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Web Services


2. Introduction to Web Services

XML Web Services are modern platform independent technologies to access remote server functionality via the Internet. They use a standard XML and HTTP based protocol to send function calls and collect return data. However the whole technology is designed to hide the client-server communication from the programmers. This is achived by the underlying protocol (also called SOAP - simple object access protocol) which maps code object to XML files and vice versa. Specifically it converts java or c# classes to xml to push throug the network and deconverts it on the other side allowing programmers to write code that even doesn't know anything about the underlying network infrastructure.

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Web Services can describe their own functionality and data model by a WSDL (web service description language) file, which contains all the information that needed to recreate object classes and functions on the client side. Creating a Web Service client is extremly easy, since most of the Web Services toolkits have a utility to read the WSDL file and build a client program framework (called proxy) with the predefined classes and functions. All you have to do is to generate a proxy, instantiate classes and call functions, just like in traditional applications.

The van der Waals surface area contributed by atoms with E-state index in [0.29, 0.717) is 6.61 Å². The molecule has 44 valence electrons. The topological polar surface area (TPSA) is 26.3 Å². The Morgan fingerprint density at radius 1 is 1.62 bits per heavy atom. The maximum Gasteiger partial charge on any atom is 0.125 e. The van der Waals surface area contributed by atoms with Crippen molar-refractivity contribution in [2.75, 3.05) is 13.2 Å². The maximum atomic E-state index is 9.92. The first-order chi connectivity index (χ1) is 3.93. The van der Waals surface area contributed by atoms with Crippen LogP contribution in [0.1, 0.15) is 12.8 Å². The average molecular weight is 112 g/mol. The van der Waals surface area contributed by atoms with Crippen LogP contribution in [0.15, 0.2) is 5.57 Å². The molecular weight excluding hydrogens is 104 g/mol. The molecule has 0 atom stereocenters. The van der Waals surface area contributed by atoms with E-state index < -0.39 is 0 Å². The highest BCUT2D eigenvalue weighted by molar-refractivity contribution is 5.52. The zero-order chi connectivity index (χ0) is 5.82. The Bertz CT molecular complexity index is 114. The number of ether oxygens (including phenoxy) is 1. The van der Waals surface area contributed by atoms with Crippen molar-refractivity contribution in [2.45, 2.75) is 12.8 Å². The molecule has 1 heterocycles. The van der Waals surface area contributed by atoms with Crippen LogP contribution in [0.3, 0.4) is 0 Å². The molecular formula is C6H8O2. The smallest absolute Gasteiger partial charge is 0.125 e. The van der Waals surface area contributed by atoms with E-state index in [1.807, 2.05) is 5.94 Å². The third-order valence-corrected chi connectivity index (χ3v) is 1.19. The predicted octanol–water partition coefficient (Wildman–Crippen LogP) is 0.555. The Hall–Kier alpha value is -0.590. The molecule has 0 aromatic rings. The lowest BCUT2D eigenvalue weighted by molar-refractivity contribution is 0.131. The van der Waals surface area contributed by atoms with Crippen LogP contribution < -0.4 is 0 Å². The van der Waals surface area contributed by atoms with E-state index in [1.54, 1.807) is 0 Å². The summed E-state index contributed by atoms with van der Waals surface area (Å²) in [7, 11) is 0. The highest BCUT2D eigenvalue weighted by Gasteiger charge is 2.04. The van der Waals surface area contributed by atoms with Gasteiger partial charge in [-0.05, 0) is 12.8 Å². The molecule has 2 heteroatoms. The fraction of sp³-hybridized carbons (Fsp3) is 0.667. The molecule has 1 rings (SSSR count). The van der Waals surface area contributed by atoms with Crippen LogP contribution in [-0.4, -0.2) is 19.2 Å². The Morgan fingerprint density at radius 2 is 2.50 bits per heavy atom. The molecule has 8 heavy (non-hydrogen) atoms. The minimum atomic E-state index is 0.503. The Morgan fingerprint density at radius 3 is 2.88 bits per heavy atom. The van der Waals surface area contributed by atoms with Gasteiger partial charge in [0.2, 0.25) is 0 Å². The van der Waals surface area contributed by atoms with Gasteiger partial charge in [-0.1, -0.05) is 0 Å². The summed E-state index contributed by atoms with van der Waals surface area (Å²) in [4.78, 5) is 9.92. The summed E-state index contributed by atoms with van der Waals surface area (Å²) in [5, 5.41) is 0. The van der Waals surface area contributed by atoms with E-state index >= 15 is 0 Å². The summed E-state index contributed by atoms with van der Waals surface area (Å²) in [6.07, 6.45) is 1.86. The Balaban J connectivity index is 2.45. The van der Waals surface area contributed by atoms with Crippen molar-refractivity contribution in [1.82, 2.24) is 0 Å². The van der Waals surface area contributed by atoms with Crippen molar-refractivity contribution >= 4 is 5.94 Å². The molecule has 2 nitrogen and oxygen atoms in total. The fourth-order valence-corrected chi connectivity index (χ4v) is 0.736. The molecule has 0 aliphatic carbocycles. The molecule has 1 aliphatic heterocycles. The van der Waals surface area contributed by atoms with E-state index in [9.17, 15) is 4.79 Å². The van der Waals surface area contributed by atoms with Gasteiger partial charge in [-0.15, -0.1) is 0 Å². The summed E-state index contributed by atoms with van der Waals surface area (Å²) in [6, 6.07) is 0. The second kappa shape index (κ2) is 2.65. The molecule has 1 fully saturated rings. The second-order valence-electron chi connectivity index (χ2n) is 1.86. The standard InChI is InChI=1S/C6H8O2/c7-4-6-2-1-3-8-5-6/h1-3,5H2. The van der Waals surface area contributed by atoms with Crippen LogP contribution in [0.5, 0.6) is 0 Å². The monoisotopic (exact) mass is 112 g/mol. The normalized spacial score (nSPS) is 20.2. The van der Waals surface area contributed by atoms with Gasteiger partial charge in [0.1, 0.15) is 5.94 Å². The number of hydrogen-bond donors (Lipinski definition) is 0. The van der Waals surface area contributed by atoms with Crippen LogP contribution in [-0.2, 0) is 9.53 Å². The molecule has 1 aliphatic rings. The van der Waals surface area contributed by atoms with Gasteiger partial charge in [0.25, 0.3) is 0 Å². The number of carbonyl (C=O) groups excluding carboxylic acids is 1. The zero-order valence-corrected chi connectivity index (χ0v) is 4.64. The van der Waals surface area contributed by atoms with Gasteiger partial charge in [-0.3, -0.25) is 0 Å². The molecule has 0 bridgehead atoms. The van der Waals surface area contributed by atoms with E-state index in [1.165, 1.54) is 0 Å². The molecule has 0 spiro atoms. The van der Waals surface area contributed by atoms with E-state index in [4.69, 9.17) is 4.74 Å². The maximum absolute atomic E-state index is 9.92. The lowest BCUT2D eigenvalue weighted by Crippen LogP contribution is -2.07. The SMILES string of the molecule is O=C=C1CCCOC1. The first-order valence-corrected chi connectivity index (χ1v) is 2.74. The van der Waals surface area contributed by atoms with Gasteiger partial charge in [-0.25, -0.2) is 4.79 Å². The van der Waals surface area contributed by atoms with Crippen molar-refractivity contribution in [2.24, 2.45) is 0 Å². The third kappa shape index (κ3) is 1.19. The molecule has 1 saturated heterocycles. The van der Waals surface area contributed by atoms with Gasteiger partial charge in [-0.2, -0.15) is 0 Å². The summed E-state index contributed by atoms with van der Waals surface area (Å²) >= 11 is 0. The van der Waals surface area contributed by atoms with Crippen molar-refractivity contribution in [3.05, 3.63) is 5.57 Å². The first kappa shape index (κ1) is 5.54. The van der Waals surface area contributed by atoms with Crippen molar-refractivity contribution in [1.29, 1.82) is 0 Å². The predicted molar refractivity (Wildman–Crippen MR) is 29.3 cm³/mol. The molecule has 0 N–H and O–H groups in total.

Web Services are extensively supported by the Axis library for Java and Microsoft's .net framework (c# language). However toolkits for other languages like C++, C, Python and Fortran are also available, it is strongly advised to use java or c# for web service development. These languages not just provide a very good api for networking and databases, but also use managed memory access to eliminate the well known problems in C and C++. Though c# and the .net framework are developed by Microsoft, they are ECMA standards and there is an open-source, platform independent implementation called Mono which is able to run .net programs on any widespread computer system without compromises.

Since security is extremly important in loosely coupled distributed systems, the Web Service standard defines a way to identify and authenticate users. This standard relies on so called certificates and digital signing of data which is a quite difficult process and requires a firm grasp of the technology before starting to write clients. The Axis library for Java and the .net framework support all these feauters, but not the other implementation, we decided to implement a simple user identification system in Spectrum Services, which uses a globally unique identifier (GUID) to authenticate registered users. All web service functions have a parameter called userGuid for this purpose.